By Former US Attorney for Philadelphia David W. Marston

The Old Prosecutor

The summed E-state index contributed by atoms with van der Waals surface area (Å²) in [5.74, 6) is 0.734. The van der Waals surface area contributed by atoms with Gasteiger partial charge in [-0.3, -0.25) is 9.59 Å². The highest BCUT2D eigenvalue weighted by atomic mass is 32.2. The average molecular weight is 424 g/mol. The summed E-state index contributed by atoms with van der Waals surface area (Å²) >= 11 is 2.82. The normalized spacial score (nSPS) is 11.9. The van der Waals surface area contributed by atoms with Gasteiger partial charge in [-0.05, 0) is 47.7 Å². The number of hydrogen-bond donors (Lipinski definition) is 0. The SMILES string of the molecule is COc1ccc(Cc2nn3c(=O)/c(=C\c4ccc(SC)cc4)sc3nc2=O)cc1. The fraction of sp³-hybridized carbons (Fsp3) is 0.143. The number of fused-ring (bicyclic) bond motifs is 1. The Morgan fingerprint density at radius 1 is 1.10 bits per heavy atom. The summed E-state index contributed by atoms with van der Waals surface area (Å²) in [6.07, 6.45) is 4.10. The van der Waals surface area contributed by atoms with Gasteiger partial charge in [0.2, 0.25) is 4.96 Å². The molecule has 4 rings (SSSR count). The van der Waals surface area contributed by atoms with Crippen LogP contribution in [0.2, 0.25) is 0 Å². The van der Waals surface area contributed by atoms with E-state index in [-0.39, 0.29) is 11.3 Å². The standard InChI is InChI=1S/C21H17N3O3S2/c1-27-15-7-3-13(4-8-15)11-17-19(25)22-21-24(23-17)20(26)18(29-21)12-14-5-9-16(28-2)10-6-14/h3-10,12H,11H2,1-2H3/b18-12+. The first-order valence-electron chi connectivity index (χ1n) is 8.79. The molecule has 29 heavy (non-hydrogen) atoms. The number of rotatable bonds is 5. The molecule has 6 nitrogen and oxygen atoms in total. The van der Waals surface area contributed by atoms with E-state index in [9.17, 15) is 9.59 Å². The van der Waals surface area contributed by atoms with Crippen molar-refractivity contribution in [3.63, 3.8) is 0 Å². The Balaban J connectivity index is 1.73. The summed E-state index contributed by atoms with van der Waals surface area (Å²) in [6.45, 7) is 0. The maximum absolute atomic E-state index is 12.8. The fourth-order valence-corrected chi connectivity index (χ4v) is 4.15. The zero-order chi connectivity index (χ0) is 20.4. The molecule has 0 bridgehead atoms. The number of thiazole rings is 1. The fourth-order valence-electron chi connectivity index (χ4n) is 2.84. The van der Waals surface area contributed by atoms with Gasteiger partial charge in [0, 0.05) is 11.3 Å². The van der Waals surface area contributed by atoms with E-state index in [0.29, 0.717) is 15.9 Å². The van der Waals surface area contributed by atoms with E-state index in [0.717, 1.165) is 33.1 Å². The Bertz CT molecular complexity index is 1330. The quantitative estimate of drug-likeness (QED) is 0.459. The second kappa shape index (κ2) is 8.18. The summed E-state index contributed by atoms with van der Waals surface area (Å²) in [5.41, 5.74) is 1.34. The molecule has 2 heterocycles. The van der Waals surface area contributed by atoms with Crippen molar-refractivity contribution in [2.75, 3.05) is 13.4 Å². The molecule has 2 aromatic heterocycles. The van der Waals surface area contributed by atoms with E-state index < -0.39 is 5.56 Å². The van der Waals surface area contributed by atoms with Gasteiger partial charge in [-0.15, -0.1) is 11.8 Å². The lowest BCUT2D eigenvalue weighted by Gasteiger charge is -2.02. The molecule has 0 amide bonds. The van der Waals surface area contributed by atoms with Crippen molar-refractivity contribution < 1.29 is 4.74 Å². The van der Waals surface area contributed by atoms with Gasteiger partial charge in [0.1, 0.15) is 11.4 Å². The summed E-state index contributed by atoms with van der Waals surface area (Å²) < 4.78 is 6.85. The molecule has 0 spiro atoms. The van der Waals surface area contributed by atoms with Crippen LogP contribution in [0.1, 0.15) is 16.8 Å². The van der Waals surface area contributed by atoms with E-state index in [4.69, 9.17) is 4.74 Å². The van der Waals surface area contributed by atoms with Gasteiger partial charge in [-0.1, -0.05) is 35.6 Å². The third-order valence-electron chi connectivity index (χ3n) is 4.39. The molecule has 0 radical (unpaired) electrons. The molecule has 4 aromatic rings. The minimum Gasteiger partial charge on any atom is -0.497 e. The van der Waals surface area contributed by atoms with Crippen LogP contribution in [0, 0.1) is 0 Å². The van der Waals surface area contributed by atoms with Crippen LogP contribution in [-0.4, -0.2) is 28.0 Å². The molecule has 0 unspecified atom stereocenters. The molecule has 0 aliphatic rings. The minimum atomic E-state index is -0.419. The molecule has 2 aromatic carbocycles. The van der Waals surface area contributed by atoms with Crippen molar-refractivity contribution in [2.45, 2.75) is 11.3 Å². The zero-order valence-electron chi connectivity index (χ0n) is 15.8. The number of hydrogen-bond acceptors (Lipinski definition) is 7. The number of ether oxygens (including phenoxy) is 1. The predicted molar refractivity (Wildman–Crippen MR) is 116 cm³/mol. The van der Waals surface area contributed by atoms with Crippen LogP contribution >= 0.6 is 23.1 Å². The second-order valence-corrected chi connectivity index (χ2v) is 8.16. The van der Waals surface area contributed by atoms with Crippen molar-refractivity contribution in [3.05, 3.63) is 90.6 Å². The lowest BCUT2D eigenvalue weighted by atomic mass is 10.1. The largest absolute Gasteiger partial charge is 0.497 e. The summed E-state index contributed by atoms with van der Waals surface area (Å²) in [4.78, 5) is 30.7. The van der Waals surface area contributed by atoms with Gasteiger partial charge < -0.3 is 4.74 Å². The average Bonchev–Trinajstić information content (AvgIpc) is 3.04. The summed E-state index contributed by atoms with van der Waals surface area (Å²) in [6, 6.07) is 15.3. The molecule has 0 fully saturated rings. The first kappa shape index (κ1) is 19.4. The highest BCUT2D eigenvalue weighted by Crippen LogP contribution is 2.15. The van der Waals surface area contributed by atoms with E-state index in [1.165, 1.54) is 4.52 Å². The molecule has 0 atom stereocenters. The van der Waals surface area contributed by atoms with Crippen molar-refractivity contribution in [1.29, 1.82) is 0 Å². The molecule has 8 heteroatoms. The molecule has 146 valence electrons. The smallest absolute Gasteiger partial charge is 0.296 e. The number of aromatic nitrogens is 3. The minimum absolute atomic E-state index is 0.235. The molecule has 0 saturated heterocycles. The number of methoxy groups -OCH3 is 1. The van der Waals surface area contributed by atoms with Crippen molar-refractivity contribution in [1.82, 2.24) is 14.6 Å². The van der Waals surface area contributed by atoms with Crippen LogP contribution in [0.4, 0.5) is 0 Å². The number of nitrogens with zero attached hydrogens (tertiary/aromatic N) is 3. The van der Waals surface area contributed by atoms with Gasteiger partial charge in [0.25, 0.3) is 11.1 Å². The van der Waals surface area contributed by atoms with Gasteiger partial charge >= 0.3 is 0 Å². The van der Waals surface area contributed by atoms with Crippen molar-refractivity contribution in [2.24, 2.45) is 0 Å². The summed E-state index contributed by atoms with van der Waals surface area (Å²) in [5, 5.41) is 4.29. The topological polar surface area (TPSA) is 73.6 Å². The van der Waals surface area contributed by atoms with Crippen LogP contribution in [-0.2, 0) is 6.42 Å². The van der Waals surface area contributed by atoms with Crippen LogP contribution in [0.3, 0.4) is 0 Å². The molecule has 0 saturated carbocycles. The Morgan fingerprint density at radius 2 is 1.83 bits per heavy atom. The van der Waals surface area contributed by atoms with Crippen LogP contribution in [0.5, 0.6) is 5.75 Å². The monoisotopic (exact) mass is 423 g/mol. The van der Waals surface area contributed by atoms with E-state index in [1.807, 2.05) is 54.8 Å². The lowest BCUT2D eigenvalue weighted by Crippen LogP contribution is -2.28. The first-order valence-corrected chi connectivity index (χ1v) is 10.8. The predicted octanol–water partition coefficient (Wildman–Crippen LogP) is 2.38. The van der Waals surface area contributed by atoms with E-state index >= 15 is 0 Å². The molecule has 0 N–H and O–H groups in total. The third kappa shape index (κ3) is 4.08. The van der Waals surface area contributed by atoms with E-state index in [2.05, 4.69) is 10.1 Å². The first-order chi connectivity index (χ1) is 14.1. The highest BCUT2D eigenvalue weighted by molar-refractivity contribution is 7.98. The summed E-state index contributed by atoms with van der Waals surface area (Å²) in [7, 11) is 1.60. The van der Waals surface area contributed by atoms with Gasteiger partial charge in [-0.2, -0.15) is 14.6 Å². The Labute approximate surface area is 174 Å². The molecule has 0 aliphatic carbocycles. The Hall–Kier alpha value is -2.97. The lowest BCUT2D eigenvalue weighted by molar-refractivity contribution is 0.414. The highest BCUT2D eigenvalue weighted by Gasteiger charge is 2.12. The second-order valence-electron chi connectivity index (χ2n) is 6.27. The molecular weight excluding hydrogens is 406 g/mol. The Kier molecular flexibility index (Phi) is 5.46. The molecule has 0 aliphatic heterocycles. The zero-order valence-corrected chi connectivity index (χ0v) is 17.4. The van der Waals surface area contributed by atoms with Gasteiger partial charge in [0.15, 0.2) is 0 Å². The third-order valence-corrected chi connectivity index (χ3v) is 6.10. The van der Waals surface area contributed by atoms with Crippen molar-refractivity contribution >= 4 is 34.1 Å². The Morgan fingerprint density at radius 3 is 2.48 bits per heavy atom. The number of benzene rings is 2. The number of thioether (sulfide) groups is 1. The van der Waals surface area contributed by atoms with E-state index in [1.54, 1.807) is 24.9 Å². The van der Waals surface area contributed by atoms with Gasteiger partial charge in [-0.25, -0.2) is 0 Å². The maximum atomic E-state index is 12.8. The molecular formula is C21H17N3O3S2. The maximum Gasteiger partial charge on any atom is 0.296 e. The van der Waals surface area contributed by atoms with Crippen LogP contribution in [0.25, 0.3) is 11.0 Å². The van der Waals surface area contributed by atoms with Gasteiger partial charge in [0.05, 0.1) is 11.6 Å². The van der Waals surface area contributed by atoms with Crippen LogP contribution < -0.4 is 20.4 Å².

You don't need to be John Gotti--or even Tony Soprano--to be prosecuted criminally as a racketeer. You could, instead, be the ACORN employee who gave 19-year-old Freddie Johnson dollar bills and cigarettes in exchange for signing 73 fraudulent voter registration cards in critical swing-state Ohio. Indeed, beyond high-profile Mafia prosecutions, the federal Racketeer Influenced and Corrupt Organizations Act--RICO--has been used against targets as disparate as the Key West Police Department, financier Michael Milken and the Hell's Angels Motorcycle Club. The purpose of RICO is to focus on the criminal "enterprise," not just individual criminals, to prosecute and eliminate criminal organizations with multi-state or national reach. On conviction, RICO criminal enterprises forfeit all of their assets, and individual defendants are subject to stiff prison sentences. RICO cases need three key elements. Criminal charges can be brought against: (i) a "person," who is part of an (ii) an "enterprise" which includes any legal entity (iii) which engages in a "pattern of racketeering activity" (defined as committing any 2 of 35 named crimes within a 10-year period). And yes, fraud is one of the crimes that can trigger RICO. So let's consider the enterprise called ACORN. A successor to the militant and now defunct Welfare Rights Organization, the Association of Community Organizations for Reform Now has engaged in an in-your-face 30-year effort to "organize the poor" and bring about "social change." Typical ACORN tactics: In 1995, 500 ACORN protesters yelling "Nuke Newt" and "We Want Newt!" overwhelmed hotel security at the Washington Hilton, where Gingrich was scheduled to speak; the Speaker's speech was cancelled. On Capitol Hill, ACORN thugs shouting "CRA Has Got To Stay" and "Banks for Greed, Not for Need" muscled their way into control of a House Banking Committee hearing; they were finally removed by Capital Police. In Baltimore, ACORN activists dumped a huge pile of garbage in front of City Hall, and a busload of profanity-shouting protesters "demonstrated" outside Mayor Martin O'Malley's home. [They] "scared the daylights out of my wife and kids," O'Malley said. But scared apparently worked. After the O'Malley clash, ACORN got an annual $50,000 payment from the city of Baltimore, for "housing counseling for the poor." Similarly, across America, taxpayers at every level regularly--and unknowingly--ante up millions of dollars, to subsidize ACORN's extortions. Fast-forward to 2008. Supported in part by an $832,000 contribution from the Obama presidential campaign, an ACORN entity has engaged in a national "non-partisan" campaign to register new voters. ACORN uses paid hourly workers for the voter sign-ups, and hard-nosed bullying to enforce mandatory daily quotas (26 voter registrations per day for $9 an hour workers). Teshika Elder, a single mother from Cleveland who did voter registration for ACORN said: "Every day, there was pressure on us. Every single day." But pressure, like scared, worked. ACORN points with pride to the fact that 1.3 million new "voters" were registered nationwide. Unfortunately, one of those new Florida "voters" was named Mickey Mouse, and the Dallas Cowboys starting lineup also "signed" ACORN registration cards. ACORN workers found a homeless man reading a book in a Cleveland park, and under pressure, he signed some of the 13 registration cards that had his name, with his mother's house or workplace as his address. At last count, election officials in at least 15 states were looking into widespread fraud and abuse charges related to the ACORN registration tactics. In short, separate crimes in separate places. Pre-RICO, there would have been no effective way to prosecute all of the crimes together; organized crime thrived because a mob extortion in Miami could not be legally linked to a mob fraud in New York. But RICO changed all that. Now, when multiple crimes are committed in various jurisdictions, the prosecution target is the enterprise that links all the crimes together, and in the massive multistate election fraud of 2008, that enterprise is ACORN. And the recently disclosed FBI investigation into ACORN is evidence that the federal prosecutors get it. The need to consider ACORN for a potential RICO criminal prosecution is particularly acute at this point, because the U.S. Supreme Court recently scuttled the most ambitious effort by any state to insure the integrity of the 2008 federal election process against the ACORN registration onslaught. With thousands of suspect new voter registrations having been filed in Columbus, the Sixth Circuit Court of Appeals upheld a lower court in ordering the Ohio Secretary of State to verify the new voters' identity, by matching information with the Ohio Bureau of Motor Vehicles and the Social Security Administration. Based on a narrow legal technicality, however, the U.S. Supreme vacated that order. ACORN's "mismatches" will be allowed to vote in Ohio, and may well decide the outcome of the presidential election. At this point, there is no possibility that a RICO prosecution against ACORN will be brought in the remaining few days before the election--nor should it be. But after the election, no matter who wins, in light of ACORN's blatant registration fraud, a vigorous RICO prosecution against ACORN is essential to restore the integrity of the American electoral process. (David W. Marston previously served as U.S. Attorney for the Eastern District of Pennsylvania which includes the city of Philadelphia)